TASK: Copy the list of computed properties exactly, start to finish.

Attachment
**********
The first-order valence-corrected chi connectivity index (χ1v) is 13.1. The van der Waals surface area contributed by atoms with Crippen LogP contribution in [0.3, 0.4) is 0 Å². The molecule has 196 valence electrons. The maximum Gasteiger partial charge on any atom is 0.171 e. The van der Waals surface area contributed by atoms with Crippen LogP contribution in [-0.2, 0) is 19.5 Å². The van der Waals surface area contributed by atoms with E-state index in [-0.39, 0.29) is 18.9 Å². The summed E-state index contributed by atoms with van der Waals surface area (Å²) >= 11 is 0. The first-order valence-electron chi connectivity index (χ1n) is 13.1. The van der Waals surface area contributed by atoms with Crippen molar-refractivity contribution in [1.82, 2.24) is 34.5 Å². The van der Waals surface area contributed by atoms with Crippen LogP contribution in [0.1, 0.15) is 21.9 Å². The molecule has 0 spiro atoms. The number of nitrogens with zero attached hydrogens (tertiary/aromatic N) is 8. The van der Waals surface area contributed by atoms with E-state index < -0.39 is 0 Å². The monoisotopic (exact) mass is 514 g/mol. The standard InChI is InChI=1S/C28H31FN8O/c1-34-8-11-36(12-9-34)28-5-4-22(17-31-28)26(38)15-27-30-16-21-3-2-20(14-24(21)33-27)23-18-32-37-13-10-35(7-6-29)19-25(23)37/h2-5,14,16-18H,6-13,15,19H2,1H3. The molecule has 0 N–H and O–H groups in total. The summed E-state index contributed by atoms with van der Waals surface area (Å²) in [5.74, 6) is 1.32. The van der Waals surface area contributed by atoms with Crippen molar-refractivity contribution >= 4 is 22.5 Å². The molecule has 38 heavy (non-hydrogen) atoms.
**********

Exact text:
The first-order valence-corrected chi connectivity index (χ1v) is 13.1. The van der Waals surface area contributed by atoms with Crippen LogP contribution in [0.3, 0.4) is 0 Å². The molecule has 196 valence electrons. The maximum Gasteiger partial charge on any atom is 0.171 e. The van der Waals surface area contributed by atoms with Crippen LogP contribution in [-0.2, 0) is 19.5 Å². The van der Waals surface area contributed by atoms with E-state index in [-0.39, 0.29) is 18.9 Å². The summed E-state index contributed by atoms with van der Waals surface area (Å²) >= 11 is 0. The first-order valence-electron chi connectivity index (χ1n) is 13.1. The van der Waals surface area contributed by atoms with Crippen molar-refractivity contribution in [1.82, 2.24) is 34.5 Å². The van der Waals surface area contributed by atoms with Crippen LogP contribution in [0.1, 0.15) is 21.9 Å². The molecule has 0 spiro atoms. The number of nitrogens with zero attached hydrogens (tertiary/aromatic N) is 8. The van der Waals surface area contributed by atoms with E-state index < -0.39 is 0 Å². The monoisotopic (exact) mass is 514 g/mol. The standard InChI is InChI=1S/C28H31FN8O/c1-34-8-11-36(12-9-34)28-5-4-22(17-31-28)26(38)15-27-30-16-21-3-2-20(14-24(21)33-27)23-18-32-37-13-10-35(7-6-29)19-25(23)37/h2-5,14,16-18H,6-13,15,19H2,1H3. The molecule has 0 N–H and O–H groups in total. The summed E-state index contributed by atoms with van der Waals surface area (Å²) in [5.74, 6) is 1.32. The van der Waals surface area contributed by atoms with Crippen molar-refractivity contribution >= 4 is 22.5 Å². The molecule has 38 heavy (non-hydrogen) atoms.